PETALING JAYA - Children's rights groups have called on parents to monitor their children's movements outside the home.
Suka Society executive director Anderson Selvasegaram said parents should also monitor their children's online habits.
"They should know who their children are talking to on Facebook or Twitter. It is impossible for the police to protect them outside the house at all times," he said yesterday.
It was reported that a startling average of 15 young people were reported missing daily in Malaysia in 2012. Nearly a quarter of them were Malay girls aged between 13 and 17. In 2011, 5,961 people had been reported missing.
Asked whether the authorities should be stringent in preventing child pornography, Selvasegaram said it is hard to tell if there is any link between child pornography and the rape and murder of youngsters.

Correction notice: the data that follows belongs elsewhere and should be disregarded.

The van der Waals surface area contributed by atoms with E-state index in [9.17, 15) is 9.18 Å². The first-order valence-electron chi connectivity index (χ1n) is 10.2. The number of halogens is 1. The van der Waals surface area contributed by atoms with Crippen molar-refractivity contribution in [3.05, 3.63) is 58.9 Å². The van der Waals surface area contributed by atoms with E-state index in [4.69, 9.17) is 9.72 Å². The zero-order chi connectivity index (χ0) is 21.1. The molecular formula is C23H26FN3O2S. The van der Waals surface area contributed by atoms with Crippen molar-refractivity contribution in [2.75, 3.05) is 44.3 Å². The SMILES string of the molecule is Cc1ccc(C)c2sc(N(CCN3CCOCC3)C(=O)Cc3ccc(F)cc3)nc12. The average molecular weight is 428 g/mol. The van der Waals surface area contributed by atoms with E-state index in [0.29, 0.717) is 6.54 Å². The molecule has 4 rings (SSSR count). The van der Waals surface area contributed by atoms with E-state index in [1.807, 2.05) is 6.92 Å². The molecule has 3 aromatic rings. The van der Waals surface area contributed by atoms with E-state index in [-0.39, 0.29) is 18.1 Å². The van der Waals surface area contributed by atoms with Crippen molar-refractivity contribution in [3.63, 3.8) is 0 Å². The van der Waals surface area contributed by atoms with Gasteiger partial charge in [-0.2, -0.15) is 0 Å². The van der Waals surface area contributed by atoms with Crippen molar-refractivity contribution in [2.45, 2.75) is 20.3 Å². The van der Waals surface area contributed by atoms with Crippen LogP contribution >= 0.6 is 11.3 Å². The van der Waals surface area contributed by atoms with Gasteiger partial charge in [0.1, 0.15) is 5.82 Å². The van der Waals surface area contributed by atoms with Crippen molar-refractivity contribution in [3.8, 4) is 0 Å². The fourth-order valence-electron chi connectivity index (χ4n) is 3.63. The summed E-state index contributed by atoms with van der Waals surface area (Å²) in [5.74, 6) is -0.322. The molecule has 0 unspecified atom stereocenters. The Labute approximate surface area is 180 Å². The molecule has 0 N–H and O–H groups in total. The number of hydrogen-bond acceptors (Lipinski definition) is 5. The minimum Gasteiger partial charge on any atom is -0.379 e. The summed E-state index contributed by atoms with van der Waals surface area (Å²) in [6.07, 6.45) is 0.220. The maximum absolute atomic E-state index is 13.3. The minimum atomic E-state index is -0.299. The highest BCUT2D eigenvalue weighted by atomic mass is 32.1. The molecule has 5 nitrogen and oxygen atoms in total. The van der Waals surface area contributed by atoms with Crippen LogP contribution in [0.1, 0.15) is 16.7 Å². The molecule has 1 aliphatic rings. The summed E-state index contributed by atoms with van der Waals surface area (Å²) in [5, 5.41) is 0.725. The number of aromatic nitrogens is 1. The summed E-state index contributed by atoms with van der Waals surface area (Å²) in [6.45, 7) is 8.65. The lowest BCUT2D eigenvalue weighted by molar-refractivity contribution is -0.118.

He also said the mass media should highlight more cases involving prosecution of child rape offenders to send a strong message that such crimes would not be tolerated.
Yayasan Chow Kit founder Dr Hartini Zainuddin said more should be done to improve law enforcement to protect children.
She said the National Urgent Response (NUR) early alert system for missing children currently does not apply to children above 12 years old.
"This system should be extended to those under 18," she added.
She said children under 18 should not be allowed to roam freely without supervision.
"They should go out only in groups including people above 16 years old and with more than three people in a group. Anyone under 16 should be accompanied by at least one adult," she said.
All Women's Action Society Malaysia president Ho Yoke Lin said a national safety awareness campaign for children should be introduced by the Education Ministry at the kindergarten level.
"We should teach children how to respond to emergencies such as when they are sexually abused by those close to them," she said.